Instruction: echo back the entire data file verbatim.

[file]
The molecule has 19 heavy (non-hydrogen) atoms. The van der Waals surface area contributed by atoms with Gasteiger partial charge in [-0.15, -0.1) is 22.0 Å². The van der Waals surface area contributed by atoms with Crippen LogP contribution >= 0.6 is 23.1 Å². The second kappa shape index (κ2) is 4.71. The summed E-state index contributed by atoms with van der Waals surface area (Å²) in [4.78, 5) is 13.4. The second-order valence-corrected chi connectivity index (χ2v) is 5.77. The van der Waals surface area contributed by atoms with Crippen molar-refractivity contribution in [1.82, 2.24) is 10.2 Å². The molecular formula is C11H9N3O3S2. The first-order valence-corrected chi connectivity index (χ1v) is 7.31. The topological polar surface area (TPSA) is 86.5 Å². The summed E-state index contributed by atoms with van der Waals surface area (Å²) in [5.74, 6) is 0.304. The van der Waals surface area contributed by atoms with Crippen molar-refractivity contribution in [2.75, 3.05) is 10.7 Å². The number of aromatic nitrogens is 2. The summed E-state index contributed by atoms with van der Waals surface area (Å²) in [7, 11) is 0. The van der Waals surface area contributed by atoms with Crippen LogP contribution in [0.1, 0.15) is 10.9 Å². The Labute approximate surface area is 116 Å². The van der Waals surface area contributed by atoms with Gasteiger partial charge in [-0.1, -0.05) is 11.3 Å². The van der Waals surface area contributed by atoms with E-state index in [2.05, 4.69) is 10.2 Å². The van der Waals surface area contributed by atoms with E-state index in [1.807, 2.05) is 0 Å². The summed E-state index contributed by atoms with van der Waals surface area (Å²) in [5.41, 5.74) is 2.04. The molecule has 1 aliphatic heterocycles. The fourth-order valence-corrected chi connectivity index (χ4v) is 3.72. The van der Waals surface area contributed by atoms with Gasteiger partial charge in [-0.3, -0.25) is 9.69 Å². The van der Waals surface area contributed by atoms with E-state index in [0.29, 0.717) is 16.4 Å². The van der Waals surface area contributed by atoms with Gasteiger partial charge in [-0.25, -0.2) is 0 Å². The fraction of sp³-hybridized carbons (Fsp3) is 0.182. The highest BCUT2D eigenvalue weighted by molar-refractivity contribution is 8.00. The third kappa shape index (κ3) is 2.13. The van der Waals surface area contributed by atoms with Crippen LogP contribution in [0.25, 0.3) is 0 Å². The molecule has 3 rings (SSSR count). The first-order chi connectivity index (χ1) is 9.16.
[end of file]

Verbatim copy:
The molecule has 19 heavy (non-hydrogen) atoms. The van der Waals surface area contributed by atoms with Gasteiger partial charge in [-0.15, -0.1) is 22.0 Å². The van der Waals surface area contributed by atoms with Crippen LogP contribution >= 0.6 is 23.1 Å². The second kappa shape index (κ2) is 4.71. The summed E-state index contributed by atoms with van der Waals surface area (Å²) in [4.78, 5) is 13.4. The second-order valence-corrected chi connectivity index (χ2v) is 5.77. The van der Waals surface area contributed by atoms with Crippen molar-refractivity contribution in [1.82, 2.24) is 10.2 Å². The molecular formula is C11H9N3O3S2. The first-order valence-corrected chi connectivity index (χ1v) is 7.31. The topological polar surface area (TPSA) is 86.5 Å². The summed E-state index contributed by atoms with van der Waals surface area (Å²) in [5.74, 6) is 0.304. The van der Waals surface area contributed by atoms with Crippen molar-refractivity contribution in [2.75, 3.05) is 10.7 Å². The number of aromatic nitrogens is 2. The summed E-state index contributed by atoms with van der Waals surface area (Å²) in [7, 11) is 0. The van der Waals surface area contributed by atoms with Crippen LogP contribution in [0.1, 0.15) is 10.9 Å². The Labute approximate surface area is 116 Å². The van der Waals surface area contributed by atoms with Gasteiger partial charge in [-0.1, -0.05) is 11.3 Å². The van der Waals surface area contributed by atoms with E-state index in [2.05, 4.69) is 10.2 Å². The van der Waals surface area contributed by atoms with E-state index in [1.807, 2.05) is 0 Å². The summed E-state index contributed by atoms with van der Waals surface area (Å²) in [5.41, 5.74) is 2.04. The molecule has 1 aliphatic heterocycles. The fourth-order valence-corrected chi connectivity index (χ4v) is 3.72. The van der Waals surface area contributed by atoms with Gasteiger partial charge in [-0.3, -0.25) is 9.69 Å². The van der Waals surface area contributed by atoms with E-state index in [0.29, 0.717) is 16.4 Å². The van der Waals surface area contributed by atoms with Gasteiger partial charge in [-0.25, -0.2) is 0 Å². The fraction of sp³-hybridized carbons (Fsp3) is 0.182. The highest BCUT2D eigenvalue weighted by molar-refractivity contribution is 8.00. The third kappa shape index (κ3) is 2.13. The van der Waals surface area contributed by atoms with Crippen LogP contribution in [0.25, 0.3) is 0 Å². The molecule has 3 rings (SSSR count). The first-order chi connectivity index (χ1) is 9.16.